Why so few Latin American mass shooters?

One explanation given for the high number of mass shootings in the USA, compared to other rich countries, is that the USA is an unusually violent country.

Compared to European countries, we have much higher rates of homicides and violent crime, combined with a much greater access to lethal weapons.  So it is not surprising we have more mass shootings.

But virtually no mass shooters in Latin America

But what about Latin America?  On average, Latin American countries have much more crime and more fatal shootings than the USA does.  Yet mass shootings are virtually unknown.

Paul Hirschfield, writing in Foreign Affairs, noted that in the Philippines, guns are sold openly in shopping malls and gun violence is endemic. The gun homicide rate in 2018 was 50 percent higher than in the USA.  Yet mass shootings are rare.

He pointed out that countries such as Brazil, Colombia, Mexico and Venezuela have gun homicide rates far exceeding the USA’s.  But the Latin American region, which has 2.5 times as many people as the United States, has had only nine known lone-gunman style mass shootings since 1998.  Why?

One possible explanation, he wrote, is that the kind of suicidal loners who become mass shooters in the USA have different outlets in Latin America.  They may work out their rages by working as hit men or for police, military, terrorist or criminal organizations.

But he thinks the real answer is culture.  Extended family ties play a far greater role in Latin America than in Europe and North America.  Well-off Latin Americans on average live in larger households, have family nearby and usually live with their parents until marriage.  

This way of life promotes values such as loyalty, solidarity and interdependence that help counter-balance individualist values.  People who feel stigmatized or victimized are more likely to be defended by their kinfolk.

Of course not all Latin Americans enjoy the protection of extended families.  Hirschfield noted that Brazil’s infamous school shooter, who killed 12 children in a Rio de Janeiro school in 2011, had been adopted and lived alone.

But Latin Americans are notable for the ability of unrelated individuals to form voluntary associations and join together for mutual support.  This is called “relational mobility.”  Levels of relational mobility are above average among US Americans, but the level is twice as high in Mexico.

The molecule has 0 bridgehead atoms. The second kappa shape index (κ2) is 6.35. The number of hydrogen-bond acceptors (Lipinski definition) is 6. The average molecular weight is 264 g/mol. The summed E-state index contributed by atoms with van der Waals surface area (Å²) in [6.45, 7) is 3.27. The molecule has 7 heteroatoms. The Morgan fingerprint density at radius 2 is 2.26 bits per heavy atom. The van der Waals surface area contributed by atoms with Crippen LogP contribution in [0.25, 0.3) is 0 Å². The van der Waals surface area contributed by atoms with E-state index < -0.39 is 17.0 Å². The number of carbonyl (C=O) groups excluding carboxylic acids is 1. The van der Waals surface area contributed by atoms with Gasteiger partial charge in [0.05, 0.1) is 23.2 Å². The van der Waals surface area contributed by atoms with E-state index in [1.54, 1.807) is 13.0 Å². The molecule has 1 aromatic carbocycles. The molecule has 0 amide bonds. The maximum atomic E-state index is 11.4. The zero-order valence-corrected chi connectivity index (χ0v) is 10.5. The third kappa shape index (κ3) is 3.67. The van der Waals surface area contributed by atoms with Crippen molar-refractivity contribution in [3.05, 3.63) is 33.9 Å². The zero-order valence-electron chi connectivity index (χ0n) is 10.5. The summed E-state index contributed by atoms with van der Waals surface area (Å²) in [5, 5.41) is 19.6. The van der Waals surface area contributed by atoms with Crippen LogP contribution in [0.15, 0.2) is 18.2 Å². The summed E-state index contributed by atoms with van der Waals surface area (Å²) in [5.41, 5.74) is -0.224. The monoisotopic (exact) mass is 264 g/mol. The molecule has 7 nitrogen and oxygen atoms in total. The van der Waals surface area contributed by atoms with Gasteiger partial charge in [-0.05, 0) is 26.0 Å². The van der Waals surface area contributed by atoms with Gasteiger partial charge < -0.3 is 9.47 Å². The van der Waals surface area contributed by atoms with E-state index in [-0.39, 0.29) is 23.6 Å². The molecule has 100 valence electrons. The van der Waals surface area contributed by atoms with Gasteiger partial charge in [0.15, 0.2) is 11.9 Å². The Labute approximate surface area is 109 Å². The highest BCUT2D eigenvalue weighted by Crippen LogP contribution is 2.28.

Hirschfield said that multiple studies have demonstrated that in a variety of situations, Latin Americans are more likely to display socially engaging emotions such as empathy, warmth, trust, and affection, and less likely to express socially disengaging emotions, such as pride and anger, than their counterparts in Europe and the United States.  So Latin Americans in crisis may have more moral support available than US Americans do.

My own take on this is that Latin Americans on average may be just as violent as we US Americans, or maybe more so, but they are much less suicidal.  Mass shootings are forms of homicide as well as suicide. 

A 2017 study by Angus Deaton and his wife Anne Case tracked the rise of “deaths of despair”—suicides, drug overdoses and alcohol-related liver disease.  What was striking about the study is that Hispanic Americans seemed much less vulnerable to such deaths than white Americans were.

The chart shows the trend in overall death rates for white Americans (thick red line), Hispanic Americans (thick blue line) and citizens of France, Germany, the UK, Canada, Australia and Sweden.

Case and Deaton said the increase in U.S. white death rates is due entirely to “deaths of despair.”  The death rate for black Americans was higher than for whites, but not trending upward.

A report by Pew Research in 2007 indicated that Latin Americans reported a higher degree of satisfaction with their lives, on average, than did people in Western Europe, Eastern Europe, Asia or Africa.  While 65 percent of US Americans reported satisfaction with their lives, the figure was 76 percent for Mexicans.

A more recent study between the correlation between wealth and happiness indicates that Latin Americans are happier than their degree of wealth would imply.

None of these surveys are conclusive proof of anything, but I do think that, at least in the present moment in history, Hispanics do have a more resilient culture than we Anglos.  And that’s why I think Latin Americans have so few mass shootings, which are an extreme form of deaths of despair.


Why Are There So Many Mass Shootings in the United States?  Latin America points to an explanation—and a remedy by Paul Hirschfield for Foreign Affairs.

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One Response to “Why so few Latin American mass shooters?”

  1. Fred (Au Natural) Says:

    Humans need to support of an extended family. Sometimes that is a “found” family. Atomization in America leads to a lot of very lonely people. The groups that do form tend to be exclusionary and not inclusionary. More loneliness as people feel excluded.


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